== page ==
There’s no denying this. One of the most common reasons why we work out and make positive health changes is that we want to look good physically. There’s no shame in wanting a six-pack, beach-ready body.
CrossFit helps us achieve this. But as you’re well aware, working out alone isn’t enough. You need to complement your training with a sound nutrition plan so you can maximize your gains and be holistically healthy.
There are many CrossFit nutrition plans for you to choose from, so we’re here to provide you with the lowdown of some of the popular meal plans and hopefully, one that is right for you.
1. The Paleo Diet
We can all agree that Paleolithic humans are fitter, stronger and have more energy than the average modern human. After all, our ancestors didn’t have access to sugary drinks, processed food and grains.
Some would argue that ancient humans lived short, violent lives. But they only did so because they were exposed to harsh conditions, elements, war, predators and had no access to modern medicine.
Along with CrossFit, a Paleo meal plan can enable you advantages of both the vitality of the primitive human and the technological advantage of the modern man.
In this type of diet, you’re allowed to eat lean protein, grass-fed meat, fruit and vegetables, seafood, healthy fats, nuts and seeds. In moderate consumption, canola oil and artificial sweeteners are acceptable. Dairy, grains, processed food and sugars, legumes, starches and alcohol, however, are not allowed in the Paleo Diet.
The Paleo diet is relatively easy to follow if you are already eating healthy. If you have previously eaten mostly fast food and processed meals, you’ll find the Paleo diet a bit difficult to follow. If that’s the case, we recommend that you start with easier diets.
In terms of difficulty, the willpower required to fully comply with the Paleo diet is fairly high. So if you’re just an average exerciser, you might want to consider other meal plans.
2. The Zone Diet
The Zone Diet is a high-fat, low carbohydrate diet devised by biochemist Barry Sears. This type of diet is also closely followed by several elite CrossFit athletes.
In this type of nutrition plan, you get to eat five times a day (three meals and two snacks) so you feel satisfied and avoid overeating. You also follow a specific macronutrient (carbohydrate - protein - fats) ratio 30–40–30 for your food intake.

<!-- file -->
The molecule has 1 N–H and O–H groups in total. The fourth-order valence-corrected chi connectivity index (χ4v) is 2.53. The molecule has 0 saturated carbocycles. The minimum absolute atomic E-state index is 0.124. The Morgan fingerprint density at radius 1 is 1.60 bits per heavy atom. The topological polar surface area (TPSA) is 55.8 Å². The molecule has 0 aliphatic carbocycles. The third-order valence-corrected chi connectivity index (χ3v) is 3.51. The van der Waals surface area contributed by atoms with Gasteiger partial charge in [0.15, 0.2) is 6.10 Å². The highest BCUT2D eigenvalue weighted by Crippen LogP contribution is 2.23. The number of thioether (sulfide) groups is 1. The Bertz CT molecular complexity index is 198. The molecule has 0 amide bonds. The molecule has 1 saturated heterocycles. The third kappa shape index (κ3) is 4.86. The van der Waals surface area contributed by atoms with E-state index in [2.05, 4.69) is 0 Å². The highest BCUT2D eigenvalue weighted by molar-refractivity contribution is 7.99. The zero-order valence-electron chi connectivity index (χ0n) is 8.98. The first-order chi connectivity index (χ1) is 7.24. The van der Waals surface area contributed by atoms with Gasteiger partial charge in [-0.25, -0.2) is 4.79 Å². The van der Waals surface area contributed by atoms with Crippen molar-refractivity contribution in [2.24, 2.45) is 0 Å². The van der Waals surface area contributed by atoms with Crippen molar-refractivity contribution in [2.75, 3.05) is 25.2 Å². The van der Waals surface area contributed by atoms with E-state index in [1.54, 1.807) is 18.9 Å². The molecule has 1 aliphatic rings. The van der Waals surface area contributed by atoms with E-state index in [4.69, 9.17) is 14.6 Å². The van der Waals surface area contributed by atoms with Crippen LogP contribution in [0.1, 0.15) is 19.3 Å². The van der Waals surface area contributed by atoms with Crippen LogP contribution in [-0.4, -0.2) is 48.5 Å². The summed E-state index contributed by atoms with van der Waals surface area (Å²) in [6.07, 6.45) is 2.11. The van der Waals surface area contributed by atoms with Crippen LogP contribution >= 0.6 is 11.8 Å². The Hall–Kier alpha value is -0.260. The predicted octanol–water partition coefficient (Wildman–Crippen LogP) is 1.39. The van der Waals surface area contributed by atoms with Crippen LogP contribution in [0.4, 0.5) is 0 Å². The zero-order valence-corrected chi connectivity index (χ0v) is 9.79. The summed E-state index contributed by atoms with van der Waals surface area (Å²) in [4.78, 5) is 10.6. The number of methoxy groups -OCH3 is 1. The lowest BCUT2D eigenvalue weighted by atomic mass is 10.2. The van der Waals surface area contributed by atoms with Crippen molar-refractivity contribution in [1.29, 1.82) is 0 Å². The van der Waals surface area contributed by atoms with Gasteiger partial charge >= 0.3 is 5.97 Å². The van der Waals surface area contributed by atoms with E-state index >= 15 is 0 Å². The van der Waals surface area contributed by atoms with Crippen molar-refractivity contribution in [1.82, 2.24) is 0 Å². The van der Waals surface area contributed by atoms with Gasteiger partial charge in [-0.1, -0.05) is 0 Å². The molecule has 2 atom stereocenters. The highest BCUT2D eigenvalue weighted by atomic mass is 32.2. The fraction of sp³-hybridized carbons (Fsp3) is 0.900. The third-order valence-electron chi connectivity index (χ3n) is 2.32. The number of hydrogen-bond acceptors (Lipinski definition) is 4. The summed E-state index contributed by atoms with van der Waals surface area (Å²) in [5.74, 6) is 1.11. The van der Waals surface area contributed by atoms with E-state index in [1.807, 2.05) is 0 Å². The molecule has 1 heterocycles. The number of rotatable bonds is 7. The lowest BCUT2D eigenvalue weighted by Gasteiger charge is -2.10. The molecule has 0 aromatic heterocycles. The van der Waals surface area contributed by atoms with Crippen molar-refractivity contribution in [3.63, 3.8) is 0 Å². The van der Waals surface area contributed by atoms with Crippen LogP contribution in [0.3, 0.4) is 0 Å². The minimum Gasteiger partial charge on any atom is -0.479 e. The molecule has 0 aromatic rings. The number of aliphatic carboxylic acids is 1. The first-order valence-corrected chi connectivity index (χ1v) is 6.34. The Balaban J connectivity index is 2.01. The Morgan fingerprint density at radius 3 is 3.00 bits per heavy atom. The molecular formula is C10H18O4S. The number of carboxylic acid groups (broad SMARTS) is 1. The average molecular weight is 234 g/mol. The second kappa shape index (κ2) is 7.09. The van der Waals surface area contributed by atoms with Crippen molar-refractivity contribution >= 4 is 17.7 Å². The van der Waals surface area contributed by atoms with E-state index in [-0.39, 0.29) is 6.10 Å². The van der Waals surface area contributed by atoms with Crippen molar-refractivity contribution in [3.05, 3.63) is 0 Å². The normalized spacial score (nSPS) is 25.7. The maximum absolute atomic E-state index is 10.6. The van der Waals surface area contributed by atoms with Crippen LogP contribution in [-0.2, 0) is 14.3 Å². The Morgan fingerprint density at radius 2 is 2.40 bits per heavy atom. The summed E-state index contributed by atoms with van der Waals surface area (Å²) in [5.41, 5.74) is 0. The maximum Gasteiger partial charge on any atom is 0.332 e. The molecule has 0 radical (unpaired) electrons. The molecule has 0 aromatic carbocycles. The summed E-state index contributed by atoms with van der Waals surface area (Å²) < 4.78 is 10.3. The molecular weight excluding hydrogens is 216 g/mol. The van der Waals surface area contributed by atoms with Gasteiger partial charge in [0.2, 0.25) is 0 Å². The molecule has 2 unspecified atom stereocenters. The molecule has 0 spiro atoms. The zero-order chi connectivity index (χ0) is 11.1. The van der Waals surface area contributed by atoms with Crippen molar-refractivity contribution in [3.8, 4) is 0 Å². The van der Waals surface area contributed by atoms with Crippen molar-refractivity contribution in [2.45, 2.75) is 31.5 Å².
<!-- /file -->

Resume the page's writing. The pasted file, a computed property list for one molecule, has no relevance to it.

You can use your fist to measure the ratio. A fist full of vegetables for your carbohydrate source, and a meat the size of your palm.
In the Zone diet, you’re allowed to eat favourable carbs. This means the selection of nutrient-dense carbohydrate sources that are usually also high in fiber. Examples include green vegetables, whole grains, etc.
The Zone Diet has a wide range of eating options and few food restrictions. You only need to remember to limit or avoid high glycemic index food.
However, there’s a lot of food measurement involved if you want to strictly follow the zone diet. Following this diet to the letter is complex and requires a significant amount of research, reading, computations and planning.
3. Ketogenic Diet
The Ketogenic diet is derived from Ketosis. This is the state wherein your body is in starvation mode. It actually is a way to replicate the benefits of fasting without actually fasting by limiting (or eliminating) the consumption of carbohydrates and sugar.
It follows a ratio of 75–80% fat, 20–25% protein and 5% carbs (preferably from green leafy vegetables). So you’ll basically be cutting out the carbs in your diet.
The food items allowed in the Keto diet include: bacon, chicken thighs, broccoli, kale or any leafy green vegetables, heavy cream, butter, coconut oil or MCT oil.
The most obvious benefit of the Keto diet is that you get to eat as much butter, bacon and cheese as you want. You can practically consume as much fat as you want until you’re satisfied. After all, eating fat can make you feel full.
The Ketogenic diet also requires a lot of discipline and willpower. Since you’ll be cutting out carbs, you’re cutting your brain’s primary fuel. You’ll also put your health at risk, as consuming just fat can increase your uric acid and cholesterol levels.
Aside from these three, there are also vegan and gluten-free nutrition plans and even intermittent fasting, which is growing in popularity. These will be discussed in another article.
So there you have it! We hope with this brief guide, you will be able to determine the best meal plan for you. Feel free to read more online materials on these CrossFit nutrition plans and consult your doctor on which plan will work best for you!